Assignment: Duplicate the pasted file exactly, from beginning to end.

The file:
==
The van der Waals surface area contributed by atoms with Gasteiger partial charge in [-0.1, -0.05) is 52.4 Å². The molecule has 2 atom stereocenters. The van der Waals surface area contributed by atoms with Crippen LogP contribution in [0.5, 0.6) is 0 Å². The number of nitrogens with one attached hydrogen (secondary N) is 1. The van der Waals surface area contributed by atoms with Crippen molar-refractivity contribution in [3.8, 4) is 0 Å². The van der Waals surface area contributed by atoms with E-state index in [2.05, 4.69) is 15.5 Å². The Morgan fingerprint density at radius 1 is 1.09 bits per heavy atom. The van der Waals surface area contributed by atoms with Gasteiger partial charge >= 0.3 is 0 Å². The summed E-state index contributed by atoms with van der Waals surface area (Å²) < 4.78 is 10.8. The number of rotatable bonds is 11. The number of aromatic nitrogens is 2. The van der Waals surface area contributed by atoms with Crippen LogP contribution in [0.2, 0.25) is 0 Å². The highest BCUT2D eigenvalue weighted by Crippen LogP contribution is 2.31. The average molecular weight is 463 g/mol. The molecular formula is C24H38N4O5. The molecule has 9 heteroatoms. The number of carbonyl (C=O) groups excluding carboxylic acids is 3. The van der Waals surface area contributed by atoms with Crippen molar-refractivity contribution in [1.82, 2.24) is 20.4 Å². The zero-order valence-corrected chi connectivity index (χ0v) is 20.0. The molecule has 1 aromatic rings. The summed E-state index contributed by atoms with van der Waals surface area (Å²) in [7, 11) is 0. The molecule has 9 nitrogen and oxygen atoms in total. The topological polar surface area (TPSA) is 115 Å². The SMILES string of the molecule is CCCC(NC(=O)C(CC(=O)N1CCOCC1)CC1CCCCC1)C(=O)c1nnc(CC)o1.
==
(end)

The van der Waals surface area contributed by atoms with Gasteiger partial charge in [-0.1, -0.05) is 52.4 Å². The molecule has 2 atom stereocenters. The van der Waals surface area contributed by atoms with Crippen LogP contribution in [0.5, 0.6) is 0 Å². The number of nitrogens with one attached hydrogen (secondary N) is 1. The van der Waals surface area contributed by atoms with Crippen molar-refractivity contribution in [3.8, 4) is 0 Å². The van der Waals surface area contributed by atoms with E-state index in [2.05, 4.69) is 15.5 Å². The Morgan fingerprint density at radius 1 is 1.09 bits per heavy atom. The van der Waals surface area contributed by atoms with Gasteiger partial charge >= 0.3 is 0 Å². The summed E-state index contributed by atoms with van der Waals surface area (Å²) < 4.78 is 10.8. The number of rotatable bonds is 11. The number of aromatic nitrogens is 2. The van der Waals surface area contributed by atoms with Crippen LogP contribution in [0.2, 0.25) is 0 Å². The highest BCUT2D eigenvalue weighted by Crippen LogP contribution is 2.31. The average molecular weight is 463 g/mol. The molecular formula is C24H38N4O5. The molecule has 9 heteroatoms. The number of carbonyl (C=O) groups excluding carboxylic acids is 3. The van der Waals surface area contributed by atoms with Crippen molar-refractivity contribution in [1.82, 2.24) is 20.4 Å². The zero-order valence-corrected chi connectivity index (χ0v) is 20.0. The molecule has 1 aromatic rings. The summed E-state index contributed by atoms with van der Waals surface area (Å²) in [7, 11) is 0. The molecule has 9 nitrogen and oxygen atoms in total. The topological polar surface area (TPSA) is 115 Å². The SMILES string of the molecule is CCCC(NC(=O)C(CC(=O)N1CCOCC1)CC1CCCCC1)C(=O)c1nnc(CC)o1.